Skip to content Skip to sidebar Skip to footer

ACT wins grant to examine relationship between test scores and college success

ACT has been selected as a winner of a $30,000 2021 Amazon Web Services (AWS) Imagine Grant, which will support a project to examine the relationship between ACT test scores and college success.

ACT says the funding will help simplify its process of gathering and analyzing student outcomes data. The grant will increase ACT’s understanding of student success by making it easier to observe connections between ACT test scores and positive college outcomes.

Because students, families, educators, and colleges use the test for different purposes, a critical piece of demonstrating the test’s validity is to tie performance to college success, such as earning good grades, returning for the second year, and graduating in a timely manner, wrote ACT in a blog post announcing the grant.

However, conducting this type of research is a challenging, labor-intensive, manual process. The grant funding will help ACT overcome this challenge by using a cloud-based solution to automatically connect college outcomes data from states and individual colleges and universities to ACT test records on a large scale, with limited manual analysis. This will allow researchers to examine the relationship between ACT test scores – alone and in conjunction with high school grade point average – and college outcomes.

“ACT is committed to the ongoing evaluation and documentation of the validity and fairness of test scores,” said Dianne Henderson, vice president of research at ACT. “We’re excited to have this opportunity to collaborate with AWS to dig deeper into how test scores relate to positive college outcomes.”

The project will also increase evidence of how scores can provide important information to test-takers as well as higher education institutions.

Click here to see all the winners of the 2022 AWS Imagine Grant.

ACT wins grant to examine relationship between test scores and college success | Clay & Milk
A central Iowa ag-tech accelerator has secured more backers and finally has a name. The Greater Des Moines Partnership first announced the accelerator last year, naming four initial investors. On Monday, the Partnership said the program will be called the "Iowa AgriTech Accelerator" and named three new investors. The new investors include Grinnell Mutual, Kent Corp. and Sukup Manufacturing, all Iowa companies. They join investors Deere & Co., Peoples Co., Farmers Mutual Hail Insurance Co. and DuPont Pioneer. Each investor has agreed to put up $100,000 for the first year of the accelerator. Startups entering the program will receive $40,000 in seed funding in exchange for 6 percent equity. Tej Dhawan, an angel investor and local startup mentor, is serving as interim director until the AgriTech Accelerator names a permanent leader. Dhawan held a similar role with the GIA before Brian Hemesath was named as managing director. As interim director, Dhawan said his main job includes hiring the accelerator's executive director, establishing a business structure and initial recruiting for the first cohort. The accelerator will place few filters, such as location and product, on the applicant pool, Dhawan said. "When you’re seeking innovation, innovation can come from every corner of the world so why restrict ourselves," he said. One area the the AgriTech Accelerator won't recruit from is biotech. For its first cohort, the AgriTech Accelerator will work out of the GIA's space in Des Moines' East Village, Dhawan said. A future, permanent home is still to be decided. The accelerator's program will host startups from mid-July through mid-October, ending with an event connected to the annual World Food Prize. The GIA, which the AgriTech Accelerator is based on, also ends with presentations at an industry event. The accelerator has also started lining up a mentor pool. The Iowa Corn Growers Association, Iowa Soybean Association and the Iowa Pork Producers Association have agreed to provide mentors, as has Iowa State University. While the AgriTech Accelerator is loosely based off of the GIA, it will differ in its business structure, Dhawan said. The GIA runs through a for-profit model for both operations and its investment fund. The AgriTech Accelerator will have a nonprofit model for its operations and a for-profit setup for its fund. Dhawan said the nonprofit model is being used so the accelerator can better work with other nonprofit partners, such as trade associations. "These are all organizations that are nonprofits and can be amazing stakeholders without ever having to be investors in the accelerator," he said. "It becomes easier to work with trade associations in their nonprofit role when we are also a nonprofit." When it's up and running, the AgriTech Accelerator would be one of a handful of ag-focused startup development programs in Iowa. Others include the Ag Startup Engine out of Iowa State University and the Rural Ventures Alliance from Iowa MicroLoan. Matthew Patane is the managing editor and co-founder of Clay & Milk. Send him an email at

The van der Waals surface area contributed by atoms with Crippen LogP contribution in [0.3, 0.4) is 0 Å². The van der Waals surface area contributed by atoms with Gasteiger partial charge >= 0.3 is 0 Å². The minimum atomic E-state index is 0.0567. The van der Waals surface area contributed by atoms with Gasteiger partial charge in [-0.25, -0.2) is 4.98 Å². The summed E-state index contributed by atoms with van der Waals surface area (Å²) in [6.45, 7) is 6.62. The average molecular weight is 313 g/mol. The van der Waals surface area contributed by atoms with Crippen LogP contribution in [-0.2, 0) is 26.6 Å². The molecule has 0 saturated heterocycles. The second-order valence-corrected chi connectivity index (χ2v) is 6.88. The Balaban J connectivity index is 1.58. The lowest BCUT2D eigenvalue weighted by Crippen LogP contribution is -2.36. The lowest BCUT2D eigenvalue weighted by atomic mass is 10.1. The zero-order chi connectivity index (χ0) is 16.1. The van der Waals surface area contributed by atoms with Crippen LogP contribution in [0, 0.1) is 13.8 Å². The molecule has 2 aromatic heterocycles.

This Pop-up Is Included in the Theme
Best Choice for Creatives
Purchase Now